Conclusion

Blunt traumatic large pneumothorax in a clinically stable patient can be managed conservatively. Current recommendations for tube placement may need to be reevaluated. This may reduce morbidity associated with chest tube thoracostomy.

Keywords: Case report, Pneumothorax, Thoracostomy, Trauma

1. Introduction

Thoracic injury is a major cause of trauma-related death. Accumulation of air in the pleural cavity (pneumothorax) is the most common potentially life-threatening injury in blunt chest trauma [1]. The management of pneumothorax depends on the etiology, its size and hemodynamic stability of the patient. Current guidelines vary in recommendations with regard to the best approach for the management of blunt traumatic pneumothorax [2]. Most clinicians agree that chest drainage is essential for the management [3]. Herein, we present a case of large pneumothorax in blunt chest trauma patient that resolved spontaneously without a chest drain.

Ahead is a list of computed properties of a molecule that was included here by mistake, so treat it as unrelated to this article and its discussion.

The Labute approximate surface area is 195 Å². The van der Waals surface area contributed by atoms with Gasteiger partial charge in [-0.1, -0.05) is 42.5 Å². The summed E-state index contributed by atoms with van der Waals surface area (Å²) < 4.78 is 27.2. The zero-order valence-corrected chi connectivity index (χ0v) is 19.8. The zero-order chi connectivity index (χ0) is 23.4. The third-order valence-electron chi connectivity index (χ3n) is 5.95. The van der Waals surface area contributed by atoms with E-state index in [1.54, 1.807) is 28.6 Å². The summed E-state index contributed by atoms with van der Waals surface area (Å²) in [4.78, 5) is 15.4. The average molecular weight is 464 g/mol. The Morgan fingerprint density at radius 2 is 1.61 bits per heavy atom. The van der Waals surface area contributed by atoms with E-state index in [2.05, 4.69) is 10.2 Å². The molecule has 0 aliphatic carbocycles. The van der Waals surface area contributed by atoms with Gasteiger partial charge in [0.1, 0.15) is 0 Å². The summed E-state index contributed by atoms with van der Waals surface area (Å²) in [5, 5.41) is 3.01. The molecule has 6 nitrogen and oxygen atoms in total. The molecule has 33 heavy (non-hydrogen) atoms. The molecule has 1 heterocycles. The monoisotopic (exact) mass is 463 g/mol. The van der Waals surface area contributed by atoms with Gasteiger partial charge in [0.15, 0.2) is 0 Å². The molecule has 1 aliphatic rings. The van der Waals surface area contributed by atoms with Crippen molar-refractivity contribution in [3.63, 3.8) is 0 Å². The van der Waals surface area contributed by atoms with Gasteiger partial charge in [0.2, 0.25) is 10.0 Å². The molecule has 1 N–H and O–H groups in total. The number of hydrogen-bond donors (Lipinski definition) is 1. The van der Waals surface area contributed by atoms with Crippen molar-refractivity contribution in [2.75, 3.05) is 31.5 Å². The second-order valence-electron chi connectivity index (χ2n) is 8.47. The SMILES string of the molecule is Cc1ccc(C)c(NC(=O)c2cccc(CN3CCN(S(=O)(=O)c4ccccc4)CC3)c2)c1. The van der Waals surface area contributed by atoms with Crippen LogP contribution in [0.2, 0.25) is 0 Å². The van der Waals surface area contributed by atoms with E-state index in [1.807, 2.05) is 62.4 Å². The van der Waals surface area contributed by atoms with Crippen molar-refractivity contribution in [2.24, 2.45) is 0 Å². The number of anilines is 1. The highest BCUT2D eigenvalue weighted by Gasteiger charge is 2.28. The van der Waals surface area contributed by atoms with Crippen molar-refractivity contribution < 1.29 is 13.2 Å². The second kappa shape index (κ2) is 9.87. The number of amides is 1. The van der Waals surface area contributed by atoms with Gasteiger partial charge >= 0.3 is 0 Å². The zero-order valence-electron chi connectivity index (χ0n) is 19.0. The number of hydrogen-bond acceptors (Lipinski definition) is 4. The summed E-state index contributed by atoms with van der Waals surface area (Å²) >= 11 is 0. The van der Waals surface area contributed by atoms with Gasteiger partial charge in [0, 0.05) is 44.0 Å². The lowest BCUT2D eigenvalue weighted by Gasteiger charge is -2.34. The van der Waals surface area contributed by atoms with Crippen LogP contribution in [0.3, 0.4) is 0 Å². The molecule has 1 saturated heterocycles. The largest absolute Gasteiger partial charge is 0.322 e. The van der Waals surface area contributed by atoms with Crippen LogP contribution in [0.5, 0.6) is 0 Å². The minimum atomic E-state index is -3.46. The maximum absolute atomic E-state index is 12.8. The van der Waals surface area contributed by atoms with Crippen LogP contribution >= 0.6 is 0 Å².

2. Case report

A 63- year- old man presented to the Emergency Department complaining of left lateral chest pain due to a fall on his chest at home. He has history of benign essential hypertension. On examination, he was afebrile, his pulse rate was 69 bpm, blood pressure 160/90, and respiratory rate was 18/min. His pulse oximetry showed oxygen saturation of 98% on room air. Chest examination showed localized tenderness over his left lateral chest wall with decreased air entry in the left lung's apex and middle zones. Chest X-ray has shown left sided pneumothorax (Fig. 1). CT scan of the chest showed pneumothorax of more than 30% of the left hemithorax (around 600 ml of air) with multiple left ribs fracture (2nd to 6th ribs) (Fig. 2). Arterial blood gas analysis was normal.

Fig. 1
A chest X-ray demonstrating pneumothorax (arrow head) in the left hemithorax.